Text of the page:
There are two types TV shows. One is those that pace their stories and plan for multiple seasons; the other is those that do not. And in Season 2 of Netflix’s dark fantasy hit Locke & Key, the show leaves it all on the table, going for broke with a wild season that takes big swings that might make you think it was two and done, if the show hadn’t already been picked up for (and filmed) a third season.
…Okay, fine, there are gradations in there between those two points, but particularly since the advent of the binge it seems like more and more shows are aiming to slowly trickle out their mysteries and character arcs bit by bit. And it makes sense why you’d do that. You can’t just write yourself into a corner and blow the lid off all of your plot points (and mix metaphors), it will make it harder. If you’ve already run through all of your story, where do you go to next? That’s a scary prospect, and not that writing a TV show is easy; but trickling out your plot points over a long period of time means you have more to work with should the series be picked up for additional seasons.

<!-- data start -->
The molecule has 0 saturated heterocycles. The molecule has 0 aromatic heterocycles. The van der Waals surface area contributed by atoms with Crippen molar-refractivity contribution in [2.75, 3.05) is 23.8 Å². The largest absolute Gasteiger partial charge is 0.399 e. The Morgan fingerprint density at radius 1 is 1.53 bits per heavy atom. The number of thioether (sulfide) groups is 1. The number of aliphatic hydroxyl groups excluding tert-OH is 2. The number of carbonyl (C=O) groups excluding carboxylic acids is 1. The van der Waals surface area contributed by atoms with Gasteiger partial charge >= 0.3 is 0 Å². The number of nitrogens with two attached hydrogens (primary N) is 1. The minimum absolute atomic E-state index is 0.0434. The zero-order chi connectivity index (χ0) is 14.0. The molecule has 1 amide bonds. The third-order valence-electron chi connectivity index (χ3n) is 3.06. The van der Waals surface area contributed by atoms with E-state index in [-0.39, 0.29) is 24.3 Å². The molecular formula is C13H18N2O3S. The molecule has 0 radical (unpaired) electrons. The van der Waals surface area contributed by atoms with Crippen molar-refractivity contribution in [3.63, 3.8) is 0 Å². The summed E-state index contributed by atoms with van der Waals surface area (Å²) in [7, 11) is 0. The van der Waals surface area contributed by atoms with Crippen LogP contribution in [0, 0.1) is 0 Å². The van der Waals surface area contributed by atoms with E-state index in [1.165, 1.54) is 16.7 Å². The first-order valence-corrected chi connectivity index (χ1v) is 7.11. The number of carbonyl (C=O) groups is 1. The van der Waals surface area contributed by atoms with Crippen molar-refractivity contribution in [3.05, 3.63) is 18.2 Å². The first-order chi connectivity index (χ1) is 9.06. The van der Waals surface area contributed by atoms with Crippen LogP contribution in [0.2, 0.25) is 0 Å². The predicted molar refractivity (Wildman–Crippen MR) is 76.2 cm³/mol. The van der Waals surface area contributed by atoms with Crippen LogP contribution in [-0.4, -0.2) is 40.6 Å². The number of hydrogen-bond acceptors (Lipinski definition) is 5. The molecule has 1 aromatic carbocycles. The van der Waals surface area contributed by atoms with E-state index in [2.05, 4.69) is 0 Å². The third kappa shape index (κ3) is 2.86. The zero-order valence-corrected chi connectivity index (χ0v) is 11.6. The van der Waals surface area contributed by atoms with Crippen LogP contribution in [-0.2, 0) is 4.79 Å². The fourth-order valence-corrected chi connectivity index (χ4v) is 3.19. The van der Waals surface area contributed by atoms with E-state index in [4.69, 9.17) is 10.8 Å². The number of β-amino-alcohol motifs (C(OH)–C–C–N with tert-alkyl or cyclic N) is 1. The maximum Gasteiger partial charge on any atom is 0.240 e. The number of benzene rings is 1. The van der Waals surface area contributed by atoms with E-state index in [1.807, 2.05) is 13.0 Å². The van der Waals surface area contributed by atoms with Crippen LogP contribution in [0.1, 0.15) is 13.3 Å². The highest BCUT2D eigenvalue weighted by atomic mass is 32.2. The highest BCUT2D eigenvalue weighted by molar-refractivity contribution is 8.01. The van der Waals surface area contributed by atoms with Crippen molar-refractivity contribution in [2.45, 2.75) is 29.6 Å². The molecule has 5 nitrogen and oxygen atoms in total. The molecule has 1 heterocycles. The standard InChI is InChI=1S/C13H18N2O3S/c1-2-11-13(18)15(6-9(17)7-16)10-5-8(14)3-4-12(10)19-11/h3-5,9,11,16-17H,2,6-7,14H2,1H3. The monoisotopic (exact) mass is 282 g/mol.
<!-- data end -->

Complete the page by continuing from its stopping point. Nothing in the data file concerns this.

However, as a viewer, the i prefer the “every season is our final season”Approach. In the case of Locke & Key Season 2, that leads to a breathless race through 10 episodes as the forces of good and evil compete for quite literally the fate of the world.